From the BBC news: Australia fires: A visual guide to the bushfire crisis. Thanks to Ian McLean for the citation.
Update on Jan.6 from CNN: Smoke in Australia’s capital is so bad that the agency responsible for emergency management shut down
Update on Jan.7: Number Of Animals Feared Dead In Australia’s Wildfires Soars To Over 1 Billion. Ecologists at the University of Sydney and WWF Australia estimate that a billion is a conservative figure.
Queensland to create permanent disaster recovery agency. New body to get $30m annual funding to deal with aftermath of increased number of severe natural disasters caused by climate change.
The Queensland government is to establish Australia’s first permanent disaster recovery agency to deal with a future of more extreme cyclones and floods brought on by climate change.
Deputy premier Jackie Trad said it was inevitable that Queensland, which already “bears the brunt of most of the natural disasters that beset Australia”, would face more catastrophes, more often.
The Queensland Reconstruction Authority – originally set up to deal with the 2011 floods, rated by the World Bank as Australia’s largest natural disaster of recent years – was due to wind up in June.
The argument for divesting from fossil fuels is becoming overwhelming
But Trad said new laws before parliament this week would make the agency – currently dealing with the aftermath of 14 natural disasters between 2013 and 2014 alone – a permanent arm of government costing about $30m a year.
Note from the Diva: Queensland is one of six states in Australia. (I had to look it up.) I am not aware of any state in the U.S. that has created an agency to deal with recovery.
Two papers from down under that you might find interesting. From the Australian Business Roundtable site, here are two new white papers:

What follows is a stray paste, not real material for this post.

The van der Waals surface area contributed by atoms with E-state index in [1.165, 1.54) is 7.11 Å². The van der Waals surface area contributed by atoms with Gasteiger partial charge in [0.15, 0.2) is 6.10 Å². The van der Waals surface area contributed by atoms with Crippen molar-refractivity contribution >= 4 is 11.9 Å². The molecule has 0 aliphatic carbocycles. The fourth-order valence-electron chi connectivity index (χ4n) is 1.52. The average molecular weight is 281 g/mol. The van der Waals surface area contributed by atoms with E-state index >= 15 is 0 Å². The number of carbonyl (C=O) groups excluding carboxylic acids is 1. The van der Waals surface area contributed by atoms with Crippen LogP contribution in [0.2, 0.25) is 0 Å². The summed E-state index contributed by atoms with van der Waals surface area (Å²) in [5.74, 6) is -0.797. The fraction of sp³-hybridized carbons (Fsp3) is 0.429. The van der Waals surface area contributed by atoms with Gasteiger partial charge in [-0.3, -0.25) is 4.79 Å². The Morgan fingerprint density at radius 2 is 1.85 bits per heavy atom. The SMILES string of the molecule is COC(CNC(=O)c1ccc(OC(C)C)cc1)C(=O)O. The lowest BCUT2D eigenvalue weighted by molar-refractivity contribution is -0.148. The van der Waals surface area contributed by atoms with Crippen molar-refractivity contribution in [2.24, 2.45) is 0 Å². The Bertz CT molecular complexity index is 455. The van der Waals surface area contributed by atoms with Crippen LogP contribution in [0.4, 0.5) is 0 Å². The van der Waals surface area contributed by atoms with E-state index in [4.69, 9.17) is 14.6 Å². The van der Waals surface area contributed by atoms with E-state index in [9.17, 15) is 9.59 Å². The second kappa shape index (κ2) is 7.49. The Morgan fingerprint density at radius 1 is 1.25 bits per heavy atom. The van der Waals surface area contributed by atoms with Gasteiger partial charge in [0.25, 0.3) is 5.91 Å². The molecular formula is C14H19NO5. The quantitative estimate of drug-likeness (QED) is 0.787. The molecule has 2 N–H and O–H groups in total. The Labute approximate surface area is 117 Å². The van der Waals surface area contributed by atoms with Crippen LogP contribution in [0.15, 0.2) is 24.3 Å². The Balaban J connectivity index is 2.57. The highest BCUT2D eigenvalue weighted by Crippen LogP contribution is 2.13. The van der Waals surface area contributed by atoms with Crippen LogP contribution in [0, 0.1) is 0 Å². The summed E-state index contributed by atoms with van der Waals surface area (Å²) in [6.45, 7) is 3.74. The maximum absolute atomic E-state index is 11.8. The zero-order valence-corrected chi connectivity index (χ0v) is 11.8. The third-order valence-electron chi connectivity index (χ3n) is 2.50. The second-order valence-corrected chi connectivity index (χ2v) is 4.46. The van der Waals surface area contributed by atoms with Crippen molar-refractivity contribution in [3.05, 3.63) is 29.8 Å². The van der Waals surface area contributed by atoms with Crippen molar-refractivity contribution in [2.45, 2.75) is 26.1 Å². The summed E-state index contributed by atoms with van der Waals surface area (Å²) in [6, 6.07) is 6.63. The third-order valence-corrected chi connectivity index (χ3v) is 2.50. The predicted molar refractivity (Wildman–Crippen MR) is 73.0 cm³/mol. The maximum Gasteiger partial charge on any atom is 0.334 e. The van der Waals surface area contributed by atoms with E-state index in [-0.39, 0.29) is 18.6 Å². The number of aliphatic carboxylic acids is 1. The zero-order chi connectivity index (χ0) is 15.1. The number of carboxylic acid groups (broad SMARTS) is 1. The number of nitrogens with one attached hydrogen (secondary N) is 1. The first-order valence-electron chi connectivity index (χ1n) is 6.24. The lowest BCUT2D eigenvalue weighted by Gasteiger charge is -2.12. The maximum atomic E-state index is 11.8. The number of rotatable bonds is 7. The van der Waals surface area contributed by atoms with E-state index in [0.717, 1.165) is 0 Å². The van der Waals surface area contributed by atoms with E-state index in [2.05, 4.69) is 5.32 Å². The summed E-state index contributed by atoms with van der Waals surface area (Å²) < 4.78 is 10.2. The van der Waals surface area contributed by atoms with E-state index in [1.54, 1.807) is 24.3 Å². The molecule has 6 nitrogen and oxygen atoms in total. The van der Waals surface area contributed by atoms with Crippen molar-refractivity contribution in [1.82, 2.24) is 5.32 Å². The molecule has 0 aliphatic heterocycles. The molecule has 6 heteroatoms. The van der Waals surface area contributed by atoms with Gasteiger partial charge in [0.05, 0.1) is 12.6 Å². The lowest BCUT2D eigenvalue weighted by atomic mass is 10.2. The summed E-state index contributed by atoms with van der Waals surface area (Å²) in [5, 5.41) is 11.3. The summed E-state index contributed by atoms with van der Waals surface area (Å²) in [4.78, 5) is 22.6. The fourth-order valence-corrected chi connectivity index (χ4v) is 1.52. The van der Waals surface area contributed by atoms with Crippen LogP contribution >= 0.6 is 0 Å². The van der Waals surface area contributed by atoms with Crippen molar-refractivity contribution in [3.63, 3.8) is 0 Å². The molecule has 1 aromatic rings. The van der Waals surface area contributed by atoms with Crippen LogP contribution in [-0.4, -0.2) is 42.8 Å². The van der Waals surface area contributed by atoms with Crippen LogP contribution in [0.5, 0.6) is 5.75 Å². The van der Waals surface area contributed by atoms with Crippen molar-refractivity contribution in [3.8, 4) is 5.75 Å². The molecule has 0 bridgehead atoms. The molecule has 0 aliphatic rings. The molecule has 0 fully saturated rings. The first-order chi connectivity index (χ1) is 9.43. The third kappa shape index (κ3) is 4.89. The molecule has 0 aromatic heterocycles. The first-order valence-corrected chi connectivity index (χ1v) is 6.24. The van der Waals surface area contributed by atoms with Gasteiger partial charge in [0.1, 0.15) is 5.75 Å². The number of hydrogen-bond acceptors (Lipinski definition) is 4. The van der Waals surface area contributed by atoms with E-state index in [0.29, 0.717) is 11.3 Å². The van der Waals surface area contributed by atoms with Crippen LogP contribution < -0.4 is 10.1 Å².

- Building an Open Platform for Disaster Resilience Decisions (released July 2014) or see the media release.
- Building our Nation’s Resilience to Natural Disasters’ (released June 2013) or see the media release.
Thanks to Dudley McArdle for sending me the citation.
The U.S. is not the only country trying to think ahead and find ways to mitigate future flood damage. Queensland has experienced many devastating floods in recent years and is working to anticipate and aboid future flood damamges. Here are two sources of more information about their present efforts:
News Clip :http://www.sunshinecoastdaily.com.au/news/councils-be-given-protection-stop-flood-developmen/1758559/
Government Report: http://www.premiers.qld.gov.au/publications/categories/reports/assets/gov-response-floods-commission-inquiry.pdf
One more article, citing additional reports that explain the Australian approach to flood management. Feb. 15.
Article covers several decades of flood experience in the U.K.
Thanks for Chris Jones for point out these resources to me.
I remain intrigued with governance matters with regard to recovery. Today I ran across a short (7 page) cogent paper on that topic, issued by the UN’s Knowledge for Recovery Series; the title is Why Governance Issues Are Important in Recovery? I recommend the Series site as well as the short paper.
A week or so ago, I provided a link to three interesting papers from the Australia and New Zealand School of Government, which is supported by several universities, government agencies, and other organizations. I especially liked the paper titled “Governing the Recovery from the Canterbury Earthquake 2010-2011: the debate over Institutional Design” by Rachel Brookie.
I would like to see more research done on governance regarding the U.S. and Canadian systems. I am especially interested in any analyses of the Canadian EM governance system; any suggestions from readers would be appreciated.